What are the early signs of osteoporosis?
What are the Early Signs of Osteoporosis? Osteoporosis can be serious, especially as it puts older adults at risk for breaking bones.
Bone health may not be something most people think about on a regular basis, but it's a daily concern for the nearly 200 million people worldwide who are affected by osteoporosis, a disease that causes weak and brittle bones. Since the disease is irreversible, recognizing the early signs of osteoporosis is crucial for getting treatment to reduce further damage.
What is osteoporosis?
Osteoporosis is a disease that occurs when bone mineral density and mass decrease, making it easier for bones to fracture or break. The word means "porous bone" and is often characterized by bones that look "holey" under a microscope. Since we can't see our bones, people who are affected by osteoporosis are often unaware that this deterioration is happening until they break a bone.
"Osteoporosis is more like a silent disease," says Dr. Cynthia Kelly, an orthopedic surgeon at Colorado Limb Consultants/OrthoONE. The signs and symptoms can take years to develop, or they may be mistaken for other conditions such as osteoarthritis.
"Something that comes up early that people don't recognize is the development of kyphosis, so they're bent over in their back and spine and appear hunched over," Dr. Kelly says. Kyphosis usually results from vertebral compression fractures caused by osteoporosis. Compression fractures are breaks or cracks in the bones known as the vertebrae, which make up the spine. Although kyphosis can occur at any age, it is most common in older women.
Other early signs of osteoporosis include balance or mobility issues, previous fractures that were undetected, and sarcopenia, Dr. Kelly says. Sarcopenia is a progressive loss of muscle mass and strength that can affect people in their 30s and older, increasing the risk of falls and fractures.
"Most times there isn't a big 'aha' moment as far as symptoms go," Dr. Kelly says. Some people might experience back pain, but it can be hard to pinpoint whether it's related to aging, osteoporosis or something else.
Who is affected by osteoporosis?
Anyone can develop osteoporosis, but it is more common in women. Roughly a third of women and a fifth of men over the age of 50 will experience osteoporosis-related fractures in their lifetime, Dr. Kelly says, and the condition is usually diagnosed in a person's mid-to-late 60s. Caucasian and Asian people are generally at higher risk for osteoporosis than African American and Hispanic people.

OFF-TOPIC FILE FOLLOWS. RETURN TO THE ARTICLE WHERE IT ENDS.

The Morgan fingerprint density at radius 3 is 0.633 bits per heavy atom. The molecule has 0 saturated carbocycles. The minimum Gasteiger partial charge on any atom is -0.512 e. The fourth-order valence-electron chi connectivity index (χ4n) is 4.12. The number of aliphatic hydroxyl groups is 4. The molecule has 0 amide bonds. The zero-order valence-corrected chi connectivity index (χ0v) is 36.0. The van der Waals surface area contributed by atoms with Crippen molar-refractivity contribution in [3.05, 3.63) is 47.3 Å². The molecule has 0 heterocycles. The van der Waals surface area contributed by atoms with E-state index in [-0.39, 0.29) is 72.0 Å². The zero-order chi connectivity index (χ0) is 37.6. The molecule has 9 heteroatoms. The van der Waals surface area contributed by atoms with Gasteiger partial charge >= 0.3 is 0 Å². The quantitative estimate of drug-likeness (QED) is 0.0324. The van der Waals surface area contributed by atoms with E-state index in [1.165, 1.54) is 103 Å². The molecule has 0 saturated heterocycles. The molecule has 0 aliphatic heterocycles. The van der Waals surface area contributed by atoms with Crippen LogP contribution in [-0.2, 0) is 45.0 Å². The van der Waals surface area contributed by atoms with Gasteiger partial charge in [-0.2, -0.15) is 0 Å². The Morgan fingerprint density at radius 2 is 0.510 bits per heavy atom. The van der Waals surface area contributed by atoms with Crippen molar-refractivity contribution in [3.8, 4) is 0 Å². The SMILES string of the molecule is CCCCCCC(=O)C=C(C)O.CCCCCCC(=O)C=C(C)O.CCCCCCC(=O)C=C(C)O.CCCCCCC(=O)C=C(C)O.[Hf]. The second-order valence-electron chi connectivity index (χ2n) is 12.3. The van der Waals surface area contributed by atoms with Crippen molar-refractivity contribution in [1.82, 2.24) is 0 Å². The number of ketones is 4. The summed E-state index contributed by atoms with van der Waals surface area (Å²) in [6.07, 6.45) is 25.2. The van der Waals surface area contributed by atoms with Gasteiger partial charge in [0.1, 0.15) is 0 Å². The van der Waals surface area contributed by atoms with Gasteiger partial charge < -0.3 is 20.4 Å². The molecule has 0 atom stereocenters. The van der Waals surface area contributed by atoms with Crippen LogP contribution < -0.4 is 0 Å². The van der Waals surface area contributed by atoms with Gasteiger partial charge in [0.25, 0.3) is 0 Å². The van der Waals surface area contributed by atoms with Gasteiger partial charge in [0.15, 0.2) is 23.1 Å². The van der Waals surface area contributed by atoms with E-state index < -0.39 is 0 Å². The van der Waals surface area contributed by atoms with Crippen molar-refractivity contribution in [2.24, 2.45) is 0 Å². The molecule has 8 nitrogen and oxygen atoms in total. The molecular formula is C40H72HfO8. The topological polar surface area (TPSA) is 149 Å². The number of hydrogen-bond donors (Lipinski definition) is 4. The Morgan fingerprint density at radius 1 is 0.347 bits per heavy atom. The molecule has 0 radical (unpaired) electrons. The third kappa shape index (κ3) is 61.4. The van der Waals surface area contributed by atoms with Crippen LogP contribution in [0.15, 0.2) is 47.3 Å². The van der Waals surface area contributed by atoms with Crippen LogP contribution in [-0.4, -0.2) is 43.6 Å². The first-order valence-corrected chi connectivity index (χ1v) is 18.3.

What are the risk factors for osteoporosis?
There are nonmodifiable and modifiable risk factors for osteoporosis, according to Dr. Kelly. Nonmodifiable risk factors refer to things that are out of your control, but you may be able to influence modifiable factors.
Nonmodifiable risk factors include:
- Being assigned female at birth
- Being Caucasian
- Genetic and family history
- Increasing age
Modifiable risk factors include:
- Smoking nicotine products
- Low body mass index (BMI) or a BMI below 20, which is considered underweight
- Rapid weight loss associated with low BMI
- Limited exercise
- Estrogen deficiency
- Low calcium and vitamin D intake
Although it is important to be aware of both your modifiable and nonmodifiable risk factors, having one or several risk factors doesn't necessarily mean you will develop osteoporosis. A DEXA scan, a noninvasive imaging test that measures bone density, can help assess your risk for osteoporosis and fractures. It can also provide insights about your body composition, including muscle mass and body fat.
How is osteoporosis treated?
Although osteoporosis cannot be cured or reversed, it can be treated or prevented, Dr. Kelly says. "If you suspect somebody is in a category of being at risk to develop osteoporosis, you can encourage increased activity with resistance and weight-bearing exercises," she says. "Running is better than walking, is better than biking, is better than swimming. You want people to actually be putting stress on their bony skeleton by walking around doing something and lifting weight." Between 120 and 300 minutes per week of moderate to high intensity physical activity is recommended. In addition, Dr. Kelly notes that balance exercises can help keep people from falling, which decreases their fracture risk.
There are also several treatment options, including medications that slow down bone loss, drugs that increase bone density, and combination drugs that do both.
If you suspect that you or a loved one might be at risk for osteoporosis, there are certain things you can do to lower the risk. "As a preventive measure, start your exercise regimen, and increase your calcium and vitamin D intake," Dr. Kelly says. "If somebody is a smoker, smoking cessation is recommended, and people who abuse alcohol should be encouraged to decrease their intake or stop."
Many people with osteoporosis are able to live full and healthy lives by taking precautions to prevent breaks and fractures. If you are at risk or have osteoporosis, talk to your doctor about your management and treatment options.